Is it Safe to Use Recycled Tire Mulch? Is it Safe to Use Recycled Tire Mulch?
Whether or not it's safe to use recycled tire mulch depends on how and where you plan to use it. The environmental impact of tire mulch depends largely on local conditions. Consider each situation on its own merits. If the rubber mulch will be used for padding a playground floor or soccer field, for instance, the dangers usually associated with this type of mulch are much less than when used in a garden.
TIP: Our expert gardening advisor, Rachel Klein adds, "Heath concerns aside, rubber mulch is less effective at controlling weeds than organic mulches such as leaf mulch or wood chips. In your garden, these organic mulches actually decompose and enrich the soil with nutrients. You will never have to worry about contaminating your garden and ground water with potentially harmful chemicals and heavy metals."
Tire Mulch on Game Courts
In point of fact, it is safer to use recycled tire mulch on things like playgrounds or soccer fields than in gardens. In such cases, the safety factor actually flows both ways. It is safer for the environment because most playgrounds and sports fields are built on top of concrete or blacktop foundations. The recycled tire mulch is laid out on top of these foundations and in many cases does not come into direct contact with the soil or water in the area. On top of this, tire mulch makes it safer for the athlete and for the child on the monkey bars thanks to its elasticity. When laid down in thick layers, it becomes springy and will cause a falling object to bounce instead of smash. In fact, the highest safe distance a child can fall from onto wood mulch is around 4 feet while the highest safe distance for tire mulch is 10 or 12 feet. Because of this double-sided safety feature, there are some uses for tire mulch which override its environmental safety issues. However, due to the environmental concerns discussed below, rubber tire mulch should only be used in sites that do not come into direct contact with soil or water sources.
Tire Mulch in the Garden
When tire mulch is utilized for purposes other than activity safeguards it can indeed become a danger. However, it is still necessary to judge the dangers on a case-by-case basis and you may want to request the services of a professional to make these determinations.
Rubber mulch is by no means permanent and as it is broken down by microbes in the soil chemicals can be released. It is true that tire mulch can leach zinc and other chemicals and heavy metals into the soil and plants around it. Two common rubber additives that have the potential of leaching are 2-Mercaptobenzothiazole (MBT) and polyaromatic hydrocarbons (PAHs). These chemicals pose health hazards to both humans and the environment in the event of leaching.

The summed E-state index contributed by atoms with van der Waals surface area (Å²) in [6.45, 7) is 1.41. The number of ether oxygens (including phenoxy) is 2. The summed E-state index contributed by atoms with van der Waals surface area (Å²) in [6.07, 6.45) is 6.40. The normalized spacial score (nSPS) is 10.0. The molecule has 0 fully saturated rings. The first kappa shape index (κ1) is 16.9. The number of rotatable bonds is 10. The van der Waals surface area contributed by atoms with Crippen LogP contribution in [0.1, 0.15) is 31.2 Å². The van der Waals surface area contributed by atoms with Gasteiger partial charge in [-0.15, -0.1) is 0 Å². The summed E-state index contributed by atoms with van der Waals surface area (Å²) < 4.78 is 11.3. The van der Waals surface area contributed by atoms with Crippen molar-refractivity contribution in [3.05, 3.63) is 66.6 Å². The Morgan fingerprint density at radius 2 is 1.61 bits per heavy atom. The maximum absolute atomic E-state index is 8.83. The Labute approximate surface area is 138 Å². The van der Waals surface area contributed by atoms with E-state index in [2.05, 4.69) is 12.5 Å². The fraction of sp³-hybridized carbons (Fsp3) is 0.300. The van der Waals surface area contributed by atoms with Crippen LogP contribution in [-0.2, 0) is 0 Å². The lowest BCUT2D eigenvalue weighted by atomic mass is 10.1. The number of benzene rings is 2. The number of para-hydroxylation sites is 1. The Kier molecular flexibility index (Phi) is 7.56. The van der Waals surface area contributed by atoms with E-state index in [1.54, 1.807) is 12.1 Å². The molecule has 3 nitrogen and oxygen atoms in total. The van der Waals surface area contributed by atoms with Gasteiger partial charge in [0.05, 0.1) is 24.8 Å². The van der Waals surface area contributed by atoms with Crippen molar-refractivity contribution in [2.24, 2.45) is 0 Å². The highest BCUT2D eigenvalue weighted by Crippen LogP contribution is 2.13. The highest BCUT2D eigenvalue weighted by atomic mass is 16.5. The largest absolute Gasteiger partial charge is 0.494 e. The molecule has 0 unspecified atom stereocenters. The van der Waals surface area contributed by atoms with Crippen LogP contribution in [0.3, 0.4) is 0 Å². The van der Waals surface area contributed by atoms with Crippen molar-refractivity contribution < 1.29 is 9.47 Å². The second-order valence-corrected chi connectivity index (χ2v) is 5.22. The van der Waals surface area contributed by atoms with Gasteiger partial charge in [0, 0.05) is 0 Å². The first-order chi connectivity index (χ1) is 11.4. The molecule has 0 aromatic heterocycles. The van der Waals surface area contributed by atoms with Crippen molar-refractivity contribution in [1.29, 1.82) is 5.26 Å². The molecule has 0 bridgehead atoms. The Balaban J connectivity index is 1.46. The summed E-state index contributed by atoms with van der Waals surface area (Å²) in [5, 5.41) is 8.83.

Other heavy metals found in tire rubber include aluminum, cadmium, chromium, copper, iron, magnesium, manganese, molybdenum, selenium, sulfur, and high concentrations of zinc. Zinc alone is known to stunt plant growth substantially. However, the leaching process is heavily dependent on the local conditions, such as humidity, temperature, pH levels, and the intensity of local weather in general.
There is no getting around the fact that minerals from the tire manufacturing process and other chemicals picked up during the service life of the tires can leach into the soil. In large quantities, it can even kill the plants it was meant to protect.
TIP: Rachel cautions you, "It is most harmful to use tire mulches if your soil is acidic, since the acidity allows your garden plants to absorb much larger quantities of heavy metals."
It can also contaminate ground water, of most concern for those living above residential wells. Current research shows huge negative effects of rubber leachates contaminating lakes and ponds, killing plankton, algae, snails, and fish. Some tire mulch has come into contact with petroleum which is highly flammable. Research studies have shown that when rubber mulch that contains petroleum products is ignited it is more difficult to extinguish than any other kind of mulch, including wood chips.
It is also important to note that the manufacturers of recycled tire mulch rarely divulge any information on where the mulch was made and what types of chemicals it may have come in contact with. Always seek the advice of a professional to determine whether your local conditions are suitable for using tire mulch.